An attractive and historic 500-acre campus plays home to 96 percent of Princeton undergraduates who are guaranteed housing for all four years. Freshmen and sophomores are required to live in one of six Residential College houses, each staffed by a live-in faculty member and full administrative team intent on creating a “strong sense of community, collaboration, and mutual respect, and to support individual initiative and personal growth.” Sports are serious at Princeton as the Tigers field thirty-seven varsity men’s and women’s squads that compete in NCAA Division I, and the school is the all-time leader in Ivy League titles. A sizable 18 percent of the undergraduate students compete at that level, and many others join one of the thirty-seven club sports teams. There are no officially recognized Greek organizations on campus, but that doesn’t mean fraternities and sororities do not exist. In fact, 15-20 percent of the undergraduate population joins a Greek organization, and many more go through the “Bicker” process in an attempt to gain entry into one of the university’s storied and exclusive “Eating Clubs” that are located in mansions on what is known as “The Street.” The 135-member Ivy Club, immortalized by F. Scott Fitzgerald in This Side of Paradise, is Princeton’s version of a Skull and Bones secret society. For everyone else, there are 300 student organizations that include popular dance troupes, singing groups, fifteen chaplaincies, the Daily Princetonian (one the oldest collegiate papers), and the 500-member American Whig-Cliosophic Society. The oldest debate team in the US, it was actually founded by James Madison. Princeton’s location fifty-five miles from both Philadelphia and New York City means that big-city fun is always only a reasonable car or train ride away.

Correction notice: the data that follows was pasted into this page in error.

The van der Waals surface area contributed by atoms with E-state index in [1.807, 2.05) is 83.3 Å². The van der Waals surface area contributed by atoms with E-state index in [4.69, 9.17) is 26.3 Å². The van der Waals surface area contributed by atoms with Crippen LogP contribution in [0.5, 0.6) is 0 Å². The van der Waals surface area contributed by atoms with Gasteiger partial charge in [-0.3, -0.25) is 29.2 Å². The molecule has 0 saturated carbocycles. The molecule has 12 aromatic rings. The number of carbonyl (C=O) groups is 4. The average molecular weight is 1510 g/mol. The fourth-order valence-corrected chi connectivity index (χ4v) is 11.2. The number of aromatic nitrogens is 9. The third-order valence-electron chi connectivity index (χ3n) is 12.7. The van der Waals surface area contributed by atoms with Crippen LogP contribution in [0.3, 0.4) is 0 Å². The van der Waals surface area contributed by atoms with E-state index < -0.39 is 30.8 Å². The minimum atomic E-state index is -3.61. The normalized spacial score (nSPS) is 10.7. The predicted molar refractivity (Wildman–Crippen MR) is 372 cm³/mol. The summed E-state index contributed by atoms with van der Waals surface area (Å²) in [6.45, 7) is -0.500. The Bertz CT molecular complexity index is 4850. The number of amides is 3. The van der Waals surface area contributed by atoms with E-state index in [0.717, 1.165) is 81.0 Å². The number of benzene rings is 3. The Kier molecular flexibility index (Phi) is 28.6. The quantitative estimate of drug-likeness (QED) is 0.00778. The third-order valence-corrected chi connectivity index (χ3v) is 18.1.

Career Services at Princeton University has twenty professional staff members (excluding peer career advisors, assistants, and IT staff) who are dedicated to tasks such as pre-law advising, employer engagement, career advising, and alumni engagement. That 263:1 student-to-advisor ratio is superior to the average college featured in this guide. In addition to loads of individualized attention, Princeton also offers large-scale events such as the Fall Hire Tigers Career Fair that features one hundred top employers, and the school’s online Handshake system sees over 42,000applications for 6,500 jobs and internships each year.